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How important is the personal statement when making your
decision about a candidate for an interview? I have confidence I
can write a perfectly acceptable personal statement, but probably
not one that can really "wow" the reader. I'd much rather rely on
my CV and interview skills to get ranked, but if a superb personal
statement is needed I'd like to know now.
Program Director 1 Response
Personal statements can hurt, but they rarely help. A well-written,
organized personal statement with one theme, topic sentences, good
grammar and punctuation will not hurt you. A "grab 'em by the
throat and make them pay attention" personal statement may impress
a few people, but puts off most. Ignore the book that gives
instructions on the five paragraph statement. It's tedious, and
we've all read the book too. You have three goals with a personal
statement: 1) show them that you are reliable, 2) show you are a
clear thinker, and 3) that you will be low maintenance.
Program Director 2 Response
A poorly written personal statement with a lot of grammatical
errors and typos can be a problem, and will put off reviewers of
your file. A good personal statement should tell the reader
something other than what can be seen in your CV. Every part of
your application will say something about you, so you should put
your best foot forward at all times.
Program Director 3 Response
If your application is strong in terms of your USMLEs, transcript,
and letters, then the personal statement is not that important. I
would recommend limiting it to one page. To me, poor grammar and
spelling reflects lack of attention to detail, and is a deal
breaker. If there are blemishes in your application they should be
addressed in your personal statement (i.e. repeated year, failed
course or USMLE). I will often review the PS prior to the interview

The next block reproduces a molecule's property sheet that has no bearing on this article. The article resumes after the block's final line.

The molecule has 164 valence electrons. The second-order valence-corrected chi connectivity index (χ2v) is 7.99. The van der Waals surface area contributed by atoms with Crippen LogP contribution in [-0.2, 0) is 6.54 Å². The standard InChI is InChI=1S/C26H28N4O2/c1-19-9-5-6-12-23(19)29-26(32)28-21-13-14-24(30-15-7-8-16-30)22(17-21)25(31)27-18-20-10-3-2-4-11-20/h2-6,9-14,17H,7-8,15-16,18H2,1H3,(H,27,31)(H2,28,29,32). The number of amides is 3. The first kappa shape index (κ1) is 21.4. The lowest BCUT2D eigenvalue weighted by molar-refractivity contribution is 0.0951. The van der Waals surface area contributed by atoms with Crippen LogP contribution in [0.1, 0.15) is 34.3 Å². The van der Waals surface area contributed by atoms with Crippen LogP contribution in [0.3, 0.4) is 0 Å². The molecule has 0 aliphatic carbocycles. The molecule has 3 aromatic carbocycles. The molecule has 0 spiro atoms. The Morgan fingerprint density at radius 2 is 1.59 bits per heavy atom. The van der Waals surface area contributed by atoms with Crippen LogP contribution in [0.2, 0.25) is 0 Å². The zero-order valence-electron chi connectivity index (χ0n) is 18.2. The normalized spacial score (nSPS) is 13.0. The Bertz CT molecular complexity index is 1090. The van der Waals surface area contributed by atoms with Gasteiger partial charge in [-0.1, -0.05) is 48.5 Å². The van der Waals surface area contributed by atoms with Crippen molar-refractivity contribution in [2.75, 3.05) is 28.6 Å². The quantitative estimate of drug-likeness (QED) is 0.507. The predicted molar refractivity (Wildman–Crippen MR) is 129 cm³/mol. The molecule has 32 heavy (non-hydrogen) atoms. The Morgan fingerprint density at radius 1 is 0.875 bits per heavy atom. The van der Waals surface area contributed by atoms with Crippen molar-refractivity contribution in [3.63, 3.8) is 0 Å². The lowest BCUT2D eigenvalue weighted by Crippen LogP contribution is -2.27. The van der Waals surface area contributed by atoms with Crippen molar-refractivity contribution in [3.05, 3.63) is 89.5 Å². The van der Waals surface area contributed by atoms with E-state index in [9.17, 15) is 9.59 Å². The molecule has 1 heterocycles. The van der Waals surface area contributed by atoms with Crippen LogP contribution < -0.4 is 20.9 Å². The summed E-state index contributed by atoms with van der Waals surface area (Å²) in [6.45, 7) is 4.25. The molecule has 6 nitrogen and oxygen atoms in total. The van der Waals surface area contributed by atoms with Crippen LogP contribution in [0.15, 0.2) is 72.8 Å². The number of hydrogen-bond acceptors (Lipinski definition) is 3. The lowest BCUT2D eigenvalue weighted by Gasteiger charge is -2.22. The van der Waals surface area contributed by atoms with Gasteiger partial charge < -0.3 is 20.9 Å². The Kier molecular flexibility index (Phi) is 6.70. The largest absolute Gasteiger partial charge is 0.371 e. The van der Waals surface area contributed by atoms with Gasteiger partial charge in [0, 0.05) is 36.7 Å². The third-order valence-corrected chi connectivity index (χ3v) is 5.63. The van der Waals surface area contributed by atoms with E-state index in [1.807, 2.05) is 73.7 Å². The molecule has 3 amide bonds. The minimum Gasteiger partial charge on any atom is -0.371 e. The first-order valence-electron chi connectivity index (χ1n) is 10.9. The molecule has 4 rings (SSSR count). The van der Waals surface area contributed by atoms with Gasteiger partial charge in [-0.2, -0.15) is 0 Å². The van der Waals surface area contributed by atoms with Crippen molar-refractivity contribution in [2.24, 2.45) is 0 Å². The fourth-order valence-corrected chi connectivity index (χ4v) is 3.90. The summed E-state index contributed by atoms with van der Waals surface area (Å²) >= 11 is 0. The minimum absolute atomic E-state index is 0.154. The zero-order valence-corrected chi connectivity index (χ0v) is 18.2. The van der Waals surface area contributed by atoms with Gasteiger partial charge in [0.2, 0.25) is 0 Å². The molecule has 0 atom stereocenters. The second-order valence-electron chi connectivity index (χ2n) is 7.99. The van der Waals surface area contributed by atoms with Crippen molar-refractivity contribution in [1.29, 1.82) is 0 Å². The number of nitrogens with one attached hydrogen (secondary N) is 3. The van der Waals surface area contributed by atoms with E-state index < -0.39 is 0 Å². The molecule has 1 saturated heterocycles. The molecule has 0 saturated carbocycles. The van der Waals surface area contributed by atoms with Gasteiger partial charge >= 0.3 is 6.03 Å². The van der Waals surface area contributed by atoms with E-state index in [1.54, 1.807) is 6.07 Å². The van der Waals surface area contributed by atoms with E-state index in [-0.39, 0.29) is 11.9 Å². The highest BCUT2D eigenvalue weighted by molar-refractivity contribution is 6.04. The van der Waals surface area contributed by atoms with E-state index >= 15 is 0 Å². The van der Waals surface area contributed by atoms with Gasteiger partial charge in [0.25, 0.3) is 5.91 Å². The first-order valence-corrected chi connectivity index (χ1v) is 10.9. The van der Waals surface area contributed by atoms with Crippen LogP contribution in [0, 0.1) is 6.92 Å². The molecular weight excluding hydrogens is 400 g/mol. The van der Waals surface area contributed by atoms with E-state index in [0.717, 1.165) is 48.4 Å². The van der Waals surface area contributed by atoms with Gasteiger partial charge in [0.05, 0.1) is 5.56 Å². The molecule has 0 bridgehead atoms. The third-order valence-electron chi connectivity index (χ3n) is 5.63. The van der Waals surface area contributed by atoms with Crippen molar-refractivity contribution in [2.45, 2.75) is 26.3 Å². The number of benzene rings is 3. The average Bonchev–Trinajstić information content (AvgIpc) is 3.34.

to look for unique items to discuss during the interview.
Program Director 4 Response
I thoroughly enjoy reading the personal statements as a way to
understand the uniqueness of the individual applicant. I advise
students to make it "personal" - i.e., your friends and family can
pick yours out of many and a "statement" that tells the reader
something about how you differ from the 100 other folks interested
in the spot. I personally look for evidence of maturity, real
thought about the profession, or some memorable and/or likeable
story about the student.
Program Director 5 Response
I am sure that program directors' opinions about the importance of
personal statements (PS) vary greatly. I have rarely read a
personal statement that has "wowed" me. Most personal statements
follow one of several common themes, and I don't think this is
wrong. Most of us pursue careers in medicine because of our
interest in helping others, our intellectual curiosity, and because
of formative events in our lives. There is nothing wrong with
expressing these in your statement. It is difficult to be exciting
and original, and I don't think it is necessary. However, I do feel
that if the PS has grammatical, spelling or syntax errors, it
reflects a poor effort and lack of attention to detail. My advice
to my students is to write an honest statement, but then check,
recheck, and re-recheck it. Then have several others (including
non-medical people) read it to make sure it is written well. Then
recheck it before submission.
Program Director 6 Response
The personal statement will not be the single factor that compels a
program director to offer an interview. However, it can be the
single factor on which a program director can reject an
application. I recommend that students take a conservative approach
to the format and the content. Some program directors will reject
an application if there are spelling or grammatical mistakes in the
personal statement. If students are careless on their application,
they will certainly be careless on their documentation in the
clinical arena. The personal statement should not restate
accomplishments listed elsewhere in the application. It should give
insight into what motivates the applicant. A good personal
statement will compel the program director to want to meet the
applicant and it will be starting point for a conversation.
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Ask the Program Director is a new feature that focuses on
providing medical students practical advice to help them navigate
the process of obtaining a residency position in internal medicine.
Issues covered include: CV development, writing a personal
statement, the Match process, residency program interviews, and
October 2011 Issue of IMpact
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